Stories like this come at the end of things. They are the Devil to deal with, like telegraphs from the front lines of a war whose origins have long been forgotten. Wrapped in the coils of an ancient underlying story, they can hardly bear to mention, the protagonists of Mr Rinyo-Clacton's Offer - a neat example of the type - slide over the echoes of that tale like waterbugs on Prozac. Around them, there is the clatter and clutter of pond life. Below their feet, the deep is bottomless.
Russell Hoban remains most famous, perhaps, for The Mouse and his Child (1967), one of the two or three finest children's stories of the last half century. His eighth novel for adults is a pact-with-the-Devil tale, though Hoban provides no unmasking of Mephistopheles, no brimstone, no clawing down to Hell. And the Faust figure, who narrates his story in numbed retrospect, signs the pact not to gain knowledge or power, but out of despair at losing his girl.
We are in London, in 1994. Jonathan Fitch slumps in a stairwell deep within Piccadilly Circus station, looking like death warmed over. Mr Rinyo- Clacton (a pseudonym; Riny-Clacton is a Late Neolithic pottery style) accosts him, invites him to a performance of Debussy's Pelleas et Melisande, seduces him (he seems supernaturally strong); and offers him a million pounds for a year, after which period he will take his life.
Seemingly fixed by the lidless gaze of Story, Jonathan accepts. He moves to the Lord Jim Hotel. He approaches his lost lover, Serafina, again; discovers that she, too, has been seduced by Rinyo-Clacton. Both are afraid that Rinyo-Clacton may be HIV-positive. They begin to talk to one another again. The plot scatters them about.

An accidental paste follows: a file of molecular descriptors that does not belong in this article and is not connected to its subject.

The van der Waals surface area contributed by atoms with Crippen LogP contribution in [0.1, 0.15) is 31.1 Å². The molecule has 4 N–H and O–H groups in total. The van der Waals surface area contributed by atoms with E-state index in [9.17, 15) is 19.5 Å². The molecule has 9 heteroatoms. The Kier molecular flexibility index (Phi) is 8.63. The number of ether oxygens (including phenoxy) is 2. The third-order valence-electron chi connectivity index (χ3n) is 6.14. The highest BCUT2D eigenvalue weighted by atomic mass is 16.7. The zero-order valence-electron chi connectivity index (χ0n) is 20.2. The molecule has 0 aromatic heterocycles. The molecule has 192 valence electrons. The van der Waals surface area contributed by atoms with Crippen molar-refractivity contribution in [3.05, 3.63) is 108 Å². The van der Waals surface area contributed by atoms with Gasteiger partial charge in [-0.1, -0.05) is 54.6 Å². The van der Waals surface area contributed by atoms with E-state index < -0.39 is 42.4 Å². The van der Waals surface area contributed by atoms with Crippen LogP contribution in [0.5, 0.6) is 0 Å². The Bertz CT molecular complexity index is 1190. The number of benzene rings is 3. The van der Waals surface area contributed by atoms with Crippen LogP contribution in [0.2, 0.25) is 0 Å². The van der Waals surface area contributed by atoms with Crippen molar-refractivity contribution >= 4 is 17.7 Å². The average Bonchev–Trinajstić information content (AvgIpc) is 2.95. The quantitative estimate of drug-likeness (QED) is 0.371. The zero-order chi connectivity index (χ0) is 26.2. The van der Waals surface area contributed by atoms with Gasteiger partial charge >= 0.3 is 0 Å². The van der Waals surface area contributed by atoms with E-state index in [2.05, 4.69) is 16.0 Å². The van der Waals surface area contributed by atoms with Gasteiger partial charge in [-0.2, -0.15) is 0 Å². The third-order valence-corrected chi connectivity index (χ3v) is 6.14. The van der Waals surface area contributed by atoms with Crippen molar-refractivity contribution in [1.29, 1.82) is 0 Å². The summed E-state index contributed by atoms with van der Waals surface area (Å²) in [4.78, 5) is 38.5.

They pace through London as though it were a ghost town. The superficial story of their movement towards wary reconciliation climaxes in a catastrophe which saves them.
Afterwards, they potter onwards in their lives, civilian lifers in shallow waters.
Beneath this story, all is darkness. Mr Rinyo-Clacton's given name, he informs them, is Thanatophile; but he is too deeply tied to his bargain- hunt for meaning to be a ready lover of Death, which carries him down nonetheless. In the end, he begs Jonathan for consolation. They are standing on Hungerford Bridge; he points downwards: "Underneath," he says, "there's only the blackness. Like that music: shining golden goblets but the wine is black water; that's all there is now and forever."
Jonathan can only shrug.
So this savage, crafty, sad, dusty, deathly little novel ends in desuetude. London may sing Jonathan its liebestod, "the big red 74 buses novembering down the Earl's Court Road", but he cannot respond. Serafina has become mundane. And Rinyo-Clacton is gone. There is no more story to tell. There is only the dust and ashes of continuing to exist, far from the front.
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